Ramesh Ponnuru and Yuval Levin proposed a Republican health reform plan in National Review. This led to petty carping by Matt Yglesias, a response by Levin, clarification by Ben Domenech and more petty carping by Ezra Klein.
Here’s the problem. The Republican reformers are talking mechanics and not principles. They propose a list of changes they would like to make, but are unclear on why they would like to make them. Therefore, they open the door to the critics — who are more than happy to divert everyone’s attention away from the huge problems with ObamaCare.
There are two central questions to be asked about any health care system:
- What help will people get from government to make insurance affordable?
- Will the insurance be portable and, if not, what will be done about the pre-existing condition problem?
Answers below the fold.
The help ObamaCare offers is arbitrary, unfair, and in some case extremely regressive. People at the same income level will get subsidies that can differ by $10,000 a year or more. Far from making health insurance affordable for everyone, the ObamaCare mandate is about to impose a huge financial burden on low-wage workers and their employers without any additional help at all.
An alternative approach was proposed by presidential candidate John McCain. The legislative version was the Coburn/Burr/Ryan/Nunes bill. In contrast to ObamaCare, this proposal would treat everyone the same. Whether you are Bill Gates or a filling station attendant, whether you work for a small company or a large one, whether you work full time or part time, whether you get insurance at work, in an exchange or in the marketplace — the McCain plan promised the same amount of federal government help in the form of a fixed sum, refundable tax credit.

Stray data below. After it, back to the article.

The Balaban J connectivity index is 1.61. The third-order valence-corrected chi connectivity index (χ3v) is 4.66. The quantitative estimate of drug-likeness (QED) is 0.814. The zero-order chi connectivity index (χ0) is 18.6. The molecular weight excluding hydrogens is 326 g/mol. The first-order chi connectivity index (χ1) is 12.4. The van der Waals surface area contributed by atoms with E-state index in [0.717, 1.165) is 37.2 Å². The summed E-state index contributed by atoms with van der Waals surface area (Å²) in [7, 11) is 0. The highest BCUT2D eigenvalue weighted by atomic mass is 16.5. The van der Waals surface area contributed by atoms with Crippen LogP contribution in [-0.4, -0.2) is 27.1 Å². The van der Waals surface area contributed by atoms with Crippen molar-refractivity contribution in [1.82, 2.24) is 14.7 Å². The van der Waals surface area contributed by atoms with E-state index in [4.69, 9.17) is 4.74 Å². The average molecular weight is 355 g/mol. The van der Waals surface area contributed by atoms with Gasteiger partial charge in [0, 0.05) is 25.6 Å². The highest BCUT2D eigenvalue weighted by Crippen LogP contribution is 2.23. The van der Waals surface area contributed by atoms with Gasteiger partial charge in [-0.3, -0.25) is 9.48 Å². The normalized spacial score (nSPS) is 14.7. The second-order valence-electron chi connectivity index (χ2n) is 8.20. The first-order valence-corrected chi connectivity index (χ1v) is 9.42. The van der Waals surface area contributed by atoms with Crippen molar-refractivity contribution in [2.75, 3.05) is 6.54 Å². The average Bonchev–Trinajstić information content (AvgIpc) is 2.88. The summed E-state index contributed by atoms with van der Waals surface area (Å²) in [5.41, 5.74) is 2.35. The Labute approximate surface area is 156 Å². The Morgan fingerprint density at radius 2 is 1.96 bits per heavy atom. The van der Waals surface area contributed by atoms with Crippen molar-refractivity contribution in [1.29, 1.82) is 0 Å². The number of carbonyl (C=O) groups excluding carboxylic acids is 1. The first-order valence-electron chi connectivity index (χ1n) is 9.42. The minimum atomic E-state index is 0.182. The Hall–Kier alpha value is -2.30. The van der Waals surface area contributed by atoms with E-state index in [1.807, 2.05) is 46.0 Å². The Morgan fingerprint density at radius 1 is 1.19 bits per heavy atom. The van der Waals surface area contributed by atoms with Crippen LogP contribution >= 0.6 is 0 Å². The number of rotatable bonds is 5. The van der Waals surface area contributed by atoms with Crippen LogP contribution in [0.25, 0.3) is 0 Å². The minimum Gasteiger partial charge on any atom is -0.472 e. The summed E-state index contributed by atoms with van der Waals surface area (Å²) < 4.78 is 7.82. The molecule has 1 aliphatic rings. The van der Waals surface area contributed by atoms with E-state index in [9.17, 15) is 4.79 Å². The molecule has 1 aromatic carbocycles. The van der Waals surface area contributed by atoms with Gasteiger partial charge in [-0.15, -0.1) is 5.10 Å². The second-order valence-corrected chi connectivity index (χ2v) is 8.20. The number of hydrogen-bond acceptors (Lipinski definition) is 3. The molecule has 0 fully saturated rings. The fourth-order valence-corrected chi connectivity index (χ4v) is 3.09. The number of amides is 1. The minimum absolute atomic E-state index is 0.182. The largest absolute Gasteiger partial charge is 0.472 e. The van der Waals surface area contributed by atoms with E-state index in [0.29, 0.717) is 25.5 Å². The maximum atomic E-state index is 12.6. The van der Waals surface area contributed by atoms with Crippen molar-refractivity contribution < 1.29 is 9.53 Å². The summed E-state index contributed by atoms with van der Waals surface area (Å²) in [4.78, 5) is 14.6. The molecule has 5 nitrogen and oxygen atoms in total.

If we replace the current system of tax subsidies and make certain tax preferences conditional on proof of health insurance, I believe we can offer every adult individual a tax subsidy of $2,500 and every family of four a subsidy of $8,000 without any increase in the size of government. This would subsidize the core insurance that we want everyone to have, leaving them free to purchase additional insurance on their own.
BTW, no one with any sense would turn this offer down. What family would say “no” to $8,000 of free health insurance? But if they did, the $8,000 should be sent to a local safety net institution in case the family incurs medical expenses they cannot pay for from their own resources. (This is universal coverage folks — without mandates!)
On the second question, portable health insurance should be encouraged, but not required. Subsidizing all insurance the same way, regardless of where it is purchased, would encourage individually owned, personal and portable insurance. But to anticipate changes in insurance plans, there should be change of health status insurance, effectively allowing individuals to insure against the future cost of experiencing a pre-existing condition.
With narrow networks and managed care, I believe health insurers could offer comprehensive coverage for these amounts — especially if combined with Health Savings Accounts. People could add to their tax credit with after-tax dollars and have more options if they chose to do so.